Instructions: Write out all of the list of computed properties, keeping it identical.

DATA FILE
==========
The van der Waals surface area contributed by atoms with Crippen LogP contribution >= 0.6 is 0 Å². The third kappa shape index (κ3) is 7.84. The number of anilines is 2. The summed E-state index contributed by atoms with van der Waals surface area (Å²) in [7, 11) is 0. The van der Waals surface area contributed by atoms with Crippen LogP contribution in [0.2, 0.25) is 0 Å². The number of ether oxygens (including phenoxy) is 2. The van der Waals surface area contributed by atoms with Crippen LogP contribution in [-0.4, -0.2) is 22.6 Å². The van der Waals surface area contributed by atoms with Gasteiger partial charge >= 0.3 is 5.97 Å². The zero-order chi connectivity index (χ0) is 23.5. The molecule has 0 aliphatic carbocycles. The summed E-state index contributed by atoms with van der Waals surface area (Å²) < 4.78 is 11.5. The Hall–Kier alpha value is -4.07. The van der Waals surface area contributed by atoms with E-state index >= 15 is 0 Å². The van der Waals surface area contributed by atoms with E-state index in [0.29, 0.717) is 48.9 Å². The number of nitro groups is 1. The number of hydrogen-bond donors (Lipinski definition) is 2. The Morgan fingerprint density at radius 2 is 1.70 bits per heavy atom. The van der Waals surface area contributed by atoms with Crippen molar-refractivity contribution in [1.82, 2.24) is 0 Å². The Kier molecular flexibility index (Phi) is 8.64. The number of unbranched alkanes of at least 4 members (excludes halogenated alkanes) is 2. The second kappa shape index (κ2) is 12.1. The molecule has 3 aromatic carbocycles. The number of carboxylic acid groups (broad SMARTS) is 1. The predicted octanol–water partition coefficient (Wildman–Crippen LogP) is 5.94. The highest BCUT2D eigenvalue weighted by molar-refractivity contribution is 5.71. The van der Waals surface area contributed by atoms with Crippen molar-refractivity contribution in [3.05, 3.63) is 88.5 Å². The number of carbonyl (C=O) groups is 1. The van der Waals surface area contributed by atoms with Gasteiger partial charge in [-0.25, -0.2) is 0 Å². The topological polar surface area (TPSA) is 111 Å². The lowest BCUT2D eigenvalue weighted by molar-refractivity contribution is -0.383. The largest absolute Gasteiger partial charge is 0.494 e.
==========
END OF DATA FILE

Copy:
The van der Waals surface area contributed by atoms with Crippen LogP contribution >= 0.6 is 0 Å². The third kappa shape index (κ3) is 7.84. The number of anilines is 2. The summed E-state index contributed by atoms with van der Waals surface area (Å²) in [7, 11) is 0. The van der Waals surface area contributed by atoms with Crippen LogP contribution in [0.2, 0.25) is 0 Å². The number of ether oxygens (including phenoxy) is 2. The van der Waals surface area contributed by atoms with Crippen LogP contribution in [-0.4, -0.2) is 22.6 Å². The van der Waals surface area contributed by atoms with Gasteiger partial charge >= 0.3 is 5.97 Å². The zero-order chi connectivity index (χ0) is 23.5. The molecule has 0 aliphatic carbocycles. The summed E-state index contributed by atoms with van der Waals surface area (Å²) < 4.78 is 11.5. The Hall–Kier alpha value is -4.07. The van der Waals surface area contributed by atoms with E-state index >= 15 is 0 Å². The van der Waals surface area contributed by atoms with E-state index in [0.29, 0.717) is 48.9 Å². The number of nitro groups is 1. The number of hydrogen-bond donors (Lipinski definition) is 2. The Morgan fingerprint density at radius 2 is 1.70 bits per heavy atom. The van der Waals surface area contributed by atoms with Crippen molar-refractivity contribution in [1.82, 2.24) is 0 Å². The Kier molecular flexibility index (Phi) is 8.64. The number of unbranched alkanes of at least 4 members (excludes halogenated alkanes) is 2. The second kappa shape index (κ2) is 12.1. The molecule has 3 aromatic carbocycles. The number of carboxylic acid groups (broad SMARTS) is 1. The predicted octanol–water partition coefficient (Wildman–Crippen LogP) is 5.94. The highest BCUT2D eigenvalue weighted by molar-refractivity contribution is 5.71. The van der Waals surface area contributed by atoms with Crippen molar-refractivity contribution in [3.05, 3.63) is 88.5 Å². The number of carbonyl (C=O) groups is 1. The van der Waals surface area contributed by atoms with Gasteiger partial charge in [-0.25, -0.2) is 0 Å². The topological polar surface area (TPSA) is 111 Å². The lowest BCUT2D eigenvalue weighted by molar-refractivity contribution is -0.383. The largest absolute Gasteiger partial charge is 0.494 e.